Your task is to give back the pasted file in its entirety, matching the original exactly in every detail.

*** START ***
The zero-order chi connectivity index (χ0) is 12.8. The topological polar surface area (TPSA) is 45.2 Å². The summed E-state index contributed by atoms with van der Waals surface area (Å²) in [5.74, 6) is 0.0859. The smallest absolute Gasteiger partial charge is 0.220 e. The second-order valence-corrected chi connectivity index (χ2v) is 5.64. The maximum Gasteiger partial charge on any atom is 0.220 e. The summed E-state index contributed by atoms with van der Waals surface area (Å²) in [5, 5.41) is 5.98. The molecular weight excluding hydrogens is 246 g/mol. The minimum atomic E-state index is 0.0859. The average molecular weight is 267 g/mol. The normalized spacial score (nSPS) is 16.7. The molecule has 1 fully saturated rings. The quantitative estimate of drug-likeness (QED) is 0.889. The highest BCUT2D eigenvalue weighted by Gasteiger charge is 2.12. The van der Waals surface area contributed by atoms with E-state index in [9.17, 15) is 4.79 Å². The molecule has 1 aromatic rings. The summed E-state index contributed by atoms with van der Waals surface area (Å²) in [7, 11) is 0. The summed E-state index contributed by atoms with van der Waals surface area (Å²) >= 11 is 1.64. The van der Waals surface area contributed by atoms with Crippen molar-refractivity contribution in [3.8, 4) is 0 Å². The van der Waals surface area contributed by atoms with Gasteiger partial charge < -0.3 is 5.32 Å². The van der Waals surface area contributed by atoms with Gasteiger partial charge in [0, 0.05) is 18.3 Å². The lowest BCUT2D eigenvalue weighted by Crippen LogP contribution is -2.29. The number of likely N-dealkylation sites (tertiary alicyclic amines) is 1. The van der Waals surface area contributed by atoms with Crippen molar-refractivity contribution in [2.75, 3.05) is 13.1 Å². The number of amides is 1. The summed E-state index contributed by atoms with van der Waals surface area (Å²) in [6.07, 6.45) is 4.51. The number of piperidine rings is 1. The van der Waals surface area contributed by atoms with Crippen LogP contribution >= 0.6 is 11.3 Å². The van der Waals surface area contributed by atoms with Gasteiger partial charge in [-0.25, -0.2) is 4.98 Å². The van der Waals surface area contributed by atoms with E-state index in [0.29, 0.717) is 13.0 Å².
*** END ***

The zero-order chi connectivity index (χ0) is 12.8. The topological polar surface area (TPSA) is 45.2 Å². The summed E-state index contributed by atoms with van der Waals surface area (Å²) in [5.74, 6) is 0.0859. The smallest absolute Gasteiger partial charge is 0.220 e. The second-order valence-corrected chi connectivity index (χ2v) is 5.64. The maximum Gasteiger partial charge on any atom is 0.220 e. The summed E-state index contributed by atoms with van der Waals surface area (Å²) in [5, 5.41) is 5.98. The molecular weight excluding hydrogens is 246 g/mol. The minimum atomic E-state index is 0.0859. The average molecular weight is 267 g/mol. The normalized spacial score (nSPS) is 16.7. The molecule has 1 fully saturated rings. The quantitative estimate of drug-likeness (QED) is 0.889. The highest BCUT2D eigenvalue weighted by Gasteiger charge is 2.12. The van der Waals surface area contributed by atoms with E-state index in [9.17, 15) is 4.79 Å². The molecule has 1 aromatic rings. The summed E-state index contributed by atoms with van der Waals surface area (Å²) in [7, 11) is 0. The summed E-state index contributed by atoms with van der Waals surface area (Å²) >= 11 is 1.64. The van der Waals surface area contributed by atoms with Crippen molar-refractivity contribution in [3.8, 4) is 0 Å². The van der Waals surface area contributed by atoms with Gasteiger partial charge < -0.3 is 5.32 Å². The van der Waals surface area contributed by atoms with Gasteiger partial charge in [0, 0.05) is 18.3 Å². The lowest BCUT2D eigenvalue weighted by Crippen LogP contribution is -2.29. The number of likely N-dealkylation sites (tertiary alicyclic amines) is 1. The van der Waals surface area contributed by atoms with Crippen molar-refractivity contribution in [2.75, 3.05) is 13.1 Å². The number of amides is 1. The summed E-state index contributed by atoms with van der Waals surface area (Å²) in [6.07, 6.45) is 4.51. The number of piperidine rings is 1. The van der Waals surface area contributed by atoms with Crippen LogP contribution >= 0.6 is 11.3 Å². The van der Waals surface area contributed by atoms with Gasteiger partial charge in [-0.25, -0.2) is 4.98 Å². The van der Waals surface area contributed by atoms with E-state index in [0.29, 0.717) is 13.0 Å².